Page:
The Pinal County Attorney declined to prosecute Maricopa police Officer Craig Curry in the death of his K-9 partner, Ike.
The decision came in the wake of a state Department of Public Safety investigation into a June 26 incident at police headquarters that would result in the humane euthanization of the ailing K-9 about 11 hours later.
In a letter to Chief Steve Stahl, dated Sept. 24, Pinal County Attorney Kent Volkmer said the Critical Incident Review Board in his office had reviewed the police and medical reports of Ike’s death involving Curry “as documented in the Arizona Department of Public Safety’s DR# AZI20031503.”
It was the board’s opinion, based on the information in the DPS criminal investigation report, “that Officer Curry did not commit any act that warrants criminal prosecution,” Volkmer wrote.
InMaricopa obtained the redacted report from DPS on Oct. 29 through a public records request filed Sept. 8. There are no obvious redactions in the 136-page report, titled “K-9 Ike Death Investigation,” compiled by the department’s Special Investigation Unit.
Curry’s attorney, Chad Smith of the Yen Pilch & Landeen law firm in Phoenix, did not return a call for comment.
Stahl said Friday with the DPS criminal investigation wrapped up and the County Attorney deciding not to prosecute, a department investigation of the incident is “well underway.”
“The facts are being investigated internally,” he said, adding Curry’s behavior will be looked at along with related department policies, protocol and practices.
Stahl said he “sincerely appreciated DPS doing such a comprehensive investigation” of the June 26 incident, which he called a “tragic situation.”
About 4:40 p.m. that Friday, during a break in a meeting, Curry went out to his Ford F-150 patrol vehicle to check on Ike, the 9-year-old Dutch Shepherd that had spent the last seven years as his partner. The pair had arrived just before 3 p.m. Curry entered the building and left the dog in his kennel in the back of the vehicle, a standard K-9 practice, in the south parking lot.
Though Curry would later say he left the vehicle running with the air conditioning on, windows up and doors locked, when he returned to his truck that afternoon, the vehicle was not running. He threw open the rear door to find his partner suffering from heat stroke. The outside temperature was about 107 degrees.
By then, Ike was in the vehicle about 107 minutes, though it is unclear from the investigation how long the engine and air conditioning were not running.
Curry and a fellow officer rushed Ike to Maricopa Wells Animal Hospital for treatment. After he was stabilized, the K-9 was taken by ambulance to an emergency veterinary hospital in Gilbert, where his condition declined. He was humanely euthanized at 3:45 a.m. on June 27. Curry and other department personnel were with him.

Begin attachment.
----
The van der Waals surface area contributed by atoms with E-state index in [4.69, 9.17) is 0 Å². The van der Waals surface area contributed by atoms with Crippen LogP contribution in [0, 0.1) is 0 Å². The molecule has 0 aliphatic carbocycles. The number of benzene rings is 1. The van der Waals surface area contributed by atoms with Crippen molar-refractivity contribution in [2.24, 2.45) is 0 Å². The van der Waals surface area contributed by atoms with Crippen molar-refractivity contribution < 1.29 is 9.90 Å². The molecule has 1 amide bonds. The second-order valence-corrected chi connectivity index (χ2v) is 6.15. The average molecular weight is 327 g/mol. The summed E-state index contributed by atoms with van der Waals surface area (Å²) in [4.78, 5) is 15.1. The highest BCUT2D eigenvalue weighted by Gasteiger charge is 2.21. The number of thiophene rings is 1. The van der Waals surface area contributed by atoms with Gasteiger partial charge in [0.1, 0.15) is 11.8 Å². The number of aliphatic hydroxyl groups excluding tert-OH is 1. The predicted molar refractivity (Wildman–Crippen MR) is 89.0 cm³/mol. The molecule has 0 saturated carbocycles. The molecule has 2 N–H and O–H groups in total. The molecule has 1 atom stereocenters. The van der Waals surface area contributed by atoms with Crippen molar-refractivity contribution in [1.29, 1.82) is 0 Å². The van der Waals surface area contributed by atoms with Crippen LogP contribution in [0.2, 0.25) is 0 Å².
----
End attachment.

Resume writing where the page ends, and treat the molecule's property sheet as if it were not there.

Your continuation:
‘HE IS HURTING’
It remains unclear if the rear windows were down on the patrol vehicle, with three of Curry’s fellow officers who helped in the frantic effort to cool down the K-9 telling investigators they were unable to recall if the windows were up or down.
It is certain, however, the K-9 heat safety system outfitted on MPD vehicle #492 did not activate. If the engine was running, then stalled, the system would have activated, rolling down both rear windows, activating a rear fan and sounding a horn. If the system had worked, a pager transmitter installed in the vehicle would have immediately signaled a receiver worn by the handler every 30 seconds of the potentially deadly situation.
But some components of the AceK-9 Hot-N-Pop Pro emergency system were not going to operate as designed that day. The report seems contradictory on the location of the pager receiver for the system. The investigative report indicates the pager was still attached to Curry’s vest or duty belt, which were in the vehicle. But the system’s inventor, John Johnston of Stuart, Florida, who inspected the vehicle and the system on July 4 at the request of DPS, found the transmitter in the driver’s door, its batteries dead and the power switch set to “vibrate only.”
Johnston found other equipment problems. The pager transmitter, located behind the driver’s seat, was unscrewed and disconnected from its antenna, which would have dramatically reduced the range of an emergency signal sent to the pager receiver, from as much as 3,000 feet to less than 100 feet, he said. A combination Pager/Door Popper roof antenna was missing as well, he found.
With those problems addressed, Johnston tested the system and found it working properly.
On Friday, Stahl said Ike’s death “hurts the department, this officer very much.”
He said he hoped the community would have compassion.
“He is hurting,” Stahl said of Curry. “He lost one of his family.”